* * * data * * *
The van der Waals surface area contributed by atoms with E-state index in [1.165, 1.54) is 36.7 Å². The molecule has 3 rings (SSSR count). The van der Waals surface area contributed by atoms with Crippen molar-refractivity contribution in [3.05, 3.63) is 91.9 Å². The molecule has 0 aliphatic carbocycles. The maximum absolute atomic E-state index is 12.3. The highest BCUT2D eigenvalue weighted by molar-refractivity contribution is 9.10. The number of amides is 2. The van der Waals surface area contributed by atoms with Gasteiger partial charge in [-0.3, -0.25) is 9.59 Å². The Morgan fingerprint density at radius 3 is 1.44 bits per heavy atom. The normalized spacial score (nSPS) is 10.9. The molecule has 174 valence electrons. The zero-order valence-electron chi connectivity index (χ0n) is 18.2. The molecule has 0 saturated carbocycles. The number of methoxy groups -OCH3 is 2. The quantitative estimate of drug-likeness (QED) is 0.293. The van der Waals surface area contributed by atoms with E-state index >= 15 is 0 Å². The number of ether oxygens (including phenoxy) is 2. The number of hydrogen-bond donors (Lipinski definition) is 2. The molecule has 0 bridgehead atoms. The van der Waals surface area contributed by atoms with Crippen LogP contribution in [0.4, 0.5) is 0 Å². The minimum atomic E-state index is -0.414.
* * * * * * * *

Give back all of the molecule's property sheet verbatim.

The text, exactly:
The van der Waals surface area contributed by atoms with E-state index in [1.165, 1.54) is 36.7 Å². The molecule has 3 rings (SSSR count). The van der Waals surface area contributed by atoms with Crippen molar-refractivity contribution in [3.05, 3.63) is 91.9 Å². The molecule has 0 aliphatic carbocycles. The maximum absolute atomic E-state index is 12.3. The highest BCUT2D eigenvalue weighted by molar-refractivity contribution is 9.10. The number of amides is 2. The van der Waals surface area contributed by atoms with Gasteiger partial charge in [-0.3, -0.25) is 9.59 Å². The Morgan fingerprint density at radius 3 is 1.44 bits per heavy atom. The normalized spacial score (nSPS) is 10.9. The molecule has 174 valence electrons. The zero-order valence-electron chi connectivity index (χ0n) is 18.2. The molecule has 0 saturated carbocycles. The number of methoxy groups -OCH3 is 2. The quantitative estimate of drug-likeness (QED) is 0.293. The van der Waals surface area contributed by atoms with E-state index >= 15 is 0 Å². The number of ether oxygens (including phenoxy) is 2. The number of hydrogen-bond donors (Lipinski definition) is 2. The molecule has 0 bridgehead atoms. The van der Waals surface area contributed by atoms with Crippen LogP contribution in [0.4, 0.5) is 0 Å². The minimum atomic E-state index is -0.414.